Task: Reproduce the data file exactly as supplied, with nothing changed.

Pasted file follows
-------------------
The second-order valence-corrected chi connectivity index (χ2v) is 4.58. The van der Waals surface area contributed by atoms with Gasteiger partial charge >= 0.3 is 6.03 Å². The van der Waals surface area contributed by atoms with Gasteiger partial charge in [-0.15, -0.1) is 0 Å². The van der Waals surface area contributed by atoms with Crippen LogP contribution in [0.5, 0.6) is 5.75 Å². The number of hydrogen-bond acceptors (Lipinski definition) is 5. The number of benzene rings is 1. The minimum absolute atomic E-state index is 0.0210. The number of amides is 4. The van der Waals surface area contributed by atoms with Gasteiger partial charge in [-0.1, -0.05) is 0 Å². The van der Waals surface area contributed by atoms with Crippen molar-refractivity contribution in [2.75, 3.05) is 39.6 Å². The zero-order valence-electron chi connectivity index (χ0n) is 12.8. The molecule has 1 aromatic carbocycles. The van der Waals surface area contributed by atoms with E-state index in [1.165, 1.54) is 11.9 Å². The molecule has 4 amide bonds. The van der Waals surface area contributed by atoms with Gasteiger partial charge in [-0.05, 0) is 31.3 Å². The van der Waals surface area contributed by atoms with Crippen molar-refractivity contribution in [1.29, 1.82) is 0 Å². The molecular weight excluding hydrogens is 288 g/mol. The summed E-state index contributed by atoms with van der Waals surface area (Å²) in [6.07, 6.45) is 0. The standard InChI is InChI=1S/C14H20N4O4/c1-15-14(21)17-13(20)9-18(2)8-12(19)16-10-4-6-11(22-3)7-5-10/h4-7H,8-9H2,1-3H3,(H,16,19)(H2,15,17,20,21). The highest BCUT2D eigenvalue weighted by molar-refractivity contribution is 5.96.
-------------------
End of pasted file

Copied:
The second-order valence-corrected chi connectivity index (χ2v) is 4.58. The van der Waals surface area contributed by atoms with Gasteiger partial charge >= 0.3 is 6.03 Å². The van der Waals surface area contributed by atoms with Gasteiger partial charge in [-0.15, -0.1) is 0 Å². The van der Waals surface area contributed by atoms with Crippen LogP contribution in [0.5, 0.6) is 5.75 Å². The number of hydrogen-bond acceptors (Lipinski definition) is 5. The number of benzene rings is 1. The minimum absolute atomic E-state index is 0.0210. The number of amides is 4. The van der Waals surface area contributed by atoms with Gasteiger partial charge in [-0.1, -0.05) is 0 Å². The van der Waals surface area contributed by atoms with Crippen molar-refractivity contribution in [2.75, 3.05) is 39.6 Å². The zero-order valence-electron chi connectivity index (χ0n) is 12.8. The molecule has 1 aromatic carbocycles. The van der Waals surface area contributed by atoms with E-state index in [1.165, 1.54) is 11.9 Å². The molecule has 4 amide bonds. The van der Waals surface area contributed by atoms with Gasteiger partial charge in [-0.05, 0) is 31.3 Å². The van der Waals surface area contributed by atoms with Crippen molar-refractivity contribution in [1.29, 1.82) is 0 Å². The molecular weight excluding hydrogens is 288 g/mol. The summed E-state index contributed by atoms with van der Waals surface area (Å²) in [6.07, 6.45) is 0. The standard InChI is InChI=1S/C14H20N4O4/c1-15-14(21)17-13(20)9-18(2)8-12(19)16-10-4-6-11(22-3)7-5-10/h4-7H,8-9H2,1-3H3,(H,16,19)(H2,15,17,20,21). The highest BCUT2D eigenvalue weighted by molar-refractivity contribution is 5.96.